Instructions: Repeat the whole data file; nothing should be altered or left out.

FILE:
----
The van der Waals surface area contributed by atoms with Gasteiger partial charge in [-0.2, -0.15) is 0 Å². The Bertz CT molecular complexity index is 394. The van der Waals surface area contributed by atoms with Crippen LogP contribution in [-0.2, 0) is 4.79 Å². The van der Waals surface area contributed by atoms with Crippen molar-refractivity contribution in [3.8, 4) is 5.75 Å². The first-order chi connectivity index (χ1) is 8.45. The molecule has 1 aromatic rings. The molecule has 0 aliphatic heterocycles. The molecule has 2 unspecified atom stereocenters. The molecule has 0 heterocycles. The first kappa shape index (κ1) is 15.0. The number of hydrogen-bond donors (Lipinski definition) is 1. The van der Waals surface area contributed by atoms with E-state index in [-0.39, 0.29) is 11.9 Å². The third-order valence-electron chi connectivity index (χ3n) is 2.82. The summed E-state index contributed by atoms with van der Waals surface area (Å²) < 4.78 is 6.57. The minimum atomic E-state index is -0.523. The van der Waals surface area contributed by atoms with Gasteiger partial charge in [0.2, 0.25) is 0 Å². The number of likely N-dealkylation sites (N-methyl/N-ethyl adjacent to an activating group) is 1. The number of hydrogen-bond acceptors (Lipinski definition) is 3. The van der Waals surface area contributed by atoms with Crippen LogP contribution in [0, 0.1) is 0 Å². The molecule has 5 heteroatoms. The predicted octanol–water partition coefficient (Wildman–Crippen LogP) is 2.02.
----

The van der Waals surface area contributed by atoms with Gasteiger partial charge in [-0.2, -0.15) is 0 Å². The Bertz CT molecular complexity index is 394. The van der Waals surface area contributed by atoms with Crippen LogP contribution in [-0.2, 0) is 4.79 Å². The van der Waals surface area contributed by atoms with Crippen molar-refractivity contribution in [3.8, 4) is 5.75 Å². The first-order chi connectivity index (χ1) is 8.45. The molecule has 1 aromatic rings. The molecule has 0 aliphatic heterocycles. The molecule has 2 unspecified atom stereocenters. The molecule has 0 heterocycles. The first kappa shape index (κ1) is 15.0. The number of hydrogen-bond donors (Lipinski definition) is 1. The van der Waals surface area contributed by atoms with E-state index in [-0.39, 0.29) is 11.9 Å². The third-order valence-electron chi connectivity index (χ3n) is 2.82. The summed E-state index contributed by atoms with van der Waals surface area (Å²) < 4.78 is 6.57. The minimum atomic E-state index is -0.523. The van der Waals surface area contributed by atoms with Gasteiger partial charge in [0.2, 0.25) is 0 Å². The number of likely N-dealkylation sites (N-methyl/N-ethyl adjacent to an activating group) is 1. The number of hydrogen-bond acceptors (Lipinski definition) is 3. The van der Waals surface area contributed by atoms with Crippen LogP contribution in [0, 0.1) is 0 Å². The molecule has 5 heteroatoms. The predicted octanol–water partition coefficient (Wildman–Crippen LogP) is 2.02.